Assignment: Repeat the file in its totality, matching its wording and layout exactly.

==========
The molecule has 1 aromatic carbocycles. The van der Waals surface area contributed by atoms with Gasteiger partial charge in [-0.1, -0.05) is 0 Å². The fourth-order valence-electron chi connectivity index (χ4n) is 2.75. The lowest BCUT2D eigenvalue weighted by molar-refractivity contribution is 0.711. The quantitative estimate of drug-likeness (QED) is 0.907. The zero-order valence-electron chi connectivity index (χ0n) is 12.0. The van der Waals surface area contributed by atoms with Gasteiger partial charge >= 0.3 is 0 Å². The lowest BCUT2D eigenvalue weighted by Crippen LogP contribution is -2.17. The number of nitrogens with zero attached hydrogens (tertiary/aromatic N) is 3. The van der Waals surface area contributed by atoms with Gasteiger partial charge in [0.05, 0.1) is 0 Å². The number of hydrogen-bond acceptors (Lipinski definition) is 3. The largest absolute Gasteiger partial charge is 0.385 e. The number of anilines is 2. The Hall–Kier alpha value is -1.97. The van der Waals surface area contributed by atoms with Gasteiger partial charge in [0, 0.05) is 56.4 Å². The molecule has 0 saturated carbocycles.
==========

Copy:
The molecule has 1 aromatic carbocycles. The van der Waals surface area contributed by atoms with Gasteiger partial charge in [-0.1, -0.05) is 0 Å². The fourth-order valence-electron chi connectivity index (χ4n) is 2.75. The lowest BCUT2D eigenvalue weighted by molar-refractivity contribution is 0.711. The quantitative estimate of drug-likeness (QED) is 0.907. The zero-order valence-electron chi connectivity index (χ0n) is 12.0. The van der Waals surface area contributed by atoms with Gasteiger partial charge >= 0.3 is 0 Å². The lowest BCUT2D eigenvalue weighted by Crippen LogP contribution is -2.17. The number of nitrogens with zero attached hydrogens (tertiary/aromatic N) is 3. The van der Waals surface area contributed by atoms with Gasteiger partial charge in [0.05, 0.1) is 0 Å². The number of hydrogen-bond acceptors (Lipinski definition) is 3. The largest absolute Gasteiger partial charge is 0.385 e. The number of anilines is 2. The Hall–Kier alpha value is -1.97. The van der Waals surface area contributed by atoms with Gasteiger partial charge in [0, 0.05) is 56.4 Å². The molecule has 0 saturated carbocycles.